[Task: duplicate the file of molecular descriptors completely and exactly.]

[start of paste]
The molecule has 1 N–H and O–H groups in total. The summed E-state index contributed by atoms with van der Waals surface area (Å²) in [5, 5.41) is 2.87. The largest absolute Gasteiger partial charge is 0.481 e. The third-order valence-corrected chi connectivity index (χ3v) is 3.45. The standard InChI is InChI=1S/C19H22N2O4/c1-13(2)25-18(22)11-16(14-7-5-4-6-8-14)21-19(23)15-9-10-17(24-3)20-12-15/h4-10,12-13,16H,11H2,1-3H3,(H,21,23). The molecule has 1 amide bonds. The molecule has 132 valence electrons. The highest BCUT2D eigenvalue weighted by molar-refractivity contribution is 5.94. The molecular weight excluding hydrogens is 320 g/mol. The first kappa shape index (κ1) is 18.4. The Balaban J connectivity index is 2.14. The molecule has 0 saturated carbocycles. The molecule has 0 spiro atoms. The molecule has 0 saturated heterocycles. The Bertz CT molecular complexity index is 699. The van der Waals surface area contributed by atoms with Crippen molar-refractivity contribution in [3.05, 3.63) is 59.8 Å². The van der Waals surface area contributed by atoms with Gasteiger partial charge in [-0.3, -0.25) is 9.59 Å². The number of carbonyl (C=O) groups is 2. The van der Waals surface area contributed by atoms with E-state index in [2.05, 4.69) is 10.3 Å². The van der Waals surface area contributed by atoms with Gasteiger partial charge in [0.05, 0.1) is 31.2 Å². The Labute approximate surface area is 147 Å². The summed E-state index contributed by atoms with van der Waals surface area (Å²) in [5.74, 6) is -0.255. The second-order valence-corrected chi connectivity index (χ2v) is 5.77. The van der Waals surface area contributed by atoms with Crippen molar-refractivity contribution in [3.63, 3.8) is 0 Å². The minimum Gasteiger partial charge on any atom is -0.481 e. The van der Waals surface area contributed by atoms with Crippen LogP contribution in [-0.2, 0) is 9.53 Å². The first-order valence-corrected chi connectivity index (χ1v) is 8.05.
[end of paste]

The molecule has 1 N–H and O–H groups in total. The summed E-state index contributed by atoms with van der Waals surface area (Å²) in [5, 5.41) is 2.87. The largest absolute Gasteiger partial charge is 0.481 e. The third-order valence-corrected chi connectivity index (χ3v) is 3.45. The standard InChI is InChI=1S/C19H22N2O4/c1-13(2)25-18(22)11-16(14-7-5-4-6-8-14)21-19(23)15-9-10-17(24-3)20-12-15/h4-10,12-13,16H,11H2,1-3H3,(H,21,23). The molecule has 1 amide bonds. The molecule has 132 valence electrons. The highest BCUT2D eigenvalue weighted by molar-refractivity contribution is 5.94. The molecular weight excluding hydrogens is 320 g/mol. The first kappa shape index (κ1) is 18.4. The Balaban J connectivity index is 2.14. The molecule has 0 saturated carbocycles. The molecule has 0 spiro atoms. The molecule has 0 saturated heterocycles. The Bertz CT molecular complexity index is 699. The van der Waals surface area contributed by atoms with Crippen molar-refractivity contribution in [3.05, 3.63) is 59.8 Å². The van der Waals surface area contributed by atoms with Gasteiger partial charge in [-0.3, -0.25) is 9.59 Å². The number of carbonyl (C=O) groups is 2. The van der Waals surface area contributed by atoms with E-state index in [2.05, 4.69) is 10.3 Å². The van der Waals surface area contributed by atoms with Gasteiger partial charge in [0.05, 0.1) is 31.2 Å². The Labute approximate surface area is 147 Å². The summed E-state index contributed by atoms with van der Waals surface area (Å²) in [5.74, 6) is -0.255. The second-order valence-corrected chi connectivity index (χ2v) is 5.77. The van der Waals surface area contributed by atoms with Crippen molar-refractivity contribution in [3.63, 3.8) is 0 Å². The minimum Gasteiger partial charge on any atom is -0.481 e. The van der Waals surface area contributed by atoms with Crippen LogP contribution in [-0.2, 0) is 9.53 Å². The first-order valence-corrected chi connectivity index (χ1v) is 8.05.